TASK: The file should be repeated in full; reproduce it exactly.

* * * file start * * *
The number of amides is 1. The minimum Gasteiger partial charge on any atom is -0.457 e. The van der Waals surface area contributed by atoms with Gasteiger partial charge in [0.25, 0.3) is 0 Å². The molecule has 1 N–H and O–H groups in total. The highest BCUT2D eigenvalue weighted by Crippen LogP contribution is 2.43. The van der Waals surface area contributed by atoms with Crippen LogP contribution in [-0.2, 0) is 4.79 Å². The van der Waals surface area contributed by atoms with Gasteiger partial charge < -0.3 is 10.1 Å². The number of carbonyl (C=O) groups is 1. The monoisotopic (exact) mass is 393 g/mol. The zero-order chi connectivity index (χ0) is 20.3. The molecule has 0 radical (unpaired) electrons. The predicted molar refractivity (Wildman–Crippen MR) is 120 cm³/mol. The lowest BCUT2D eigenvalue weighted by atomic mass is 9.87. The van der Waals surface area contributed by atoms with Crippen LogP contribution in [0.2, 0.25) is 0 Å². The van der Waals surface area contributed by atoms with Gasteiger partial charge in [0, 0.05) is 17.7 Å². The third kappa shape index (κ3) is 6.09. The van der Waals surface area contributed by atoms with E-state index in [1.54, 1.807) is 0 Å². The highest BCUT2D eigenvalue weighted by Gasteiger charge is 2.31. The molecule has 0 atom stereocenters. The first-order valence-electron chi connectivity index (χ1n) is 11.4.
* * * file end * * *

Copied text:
The number of amides is 1. The minimum Gasteiger partial charge on any atom is -0.457 e. The van der Waals surface area contributed by atoms with Gasteiger partial charge in [0.25, 0.3) is 0 Å². The molecule has 1 N–H and O–H groups in total. The highest BCUT2D eigenvalue weighted by Crippen LogP contribution is 2.43. The van der Waals surface area contributed by atoms with Crippen LogP contribution in [-0.2, 0) is 4.79 Å². The van der Waals surface area contributed by atoms with Gasteiger partial charge < -0.3 is 10.1 Å². The number of carbonyl (C=O) groups is 1. The monoisotopic (exact) mass is 393 g/mol. The zero-order chi connectivity index (χ0) is 20.3. The molecule has 0 radical (unpaired) electrons. The predicted molar refractivity (Wildman–Crippen MR) is 120 cm³/mol. The lowest BCUT2D eigenvalue weighted by atomic mass is 9.87. The van der Waals surface area contributed by atoms with Crippen LogP contribution in [0.2, 0.25) is 0 Å². The van der Waals surface area contributed by atoms with Gasteiger partial charge in [0, 0.05) is 17.7 Å². The third kappa shape index (κ3) is 6.09. The van der Waals surface area contributed by atoms with E-state index in [1.54, 1.807) is 0 Å². The highest BCUT2D eigenvalue weighted by Gasteiger charge is 2.31. The molecule has 0 atom stereocenters. The first-order valence-electron chi connectivity index (χ1n) is 11.4.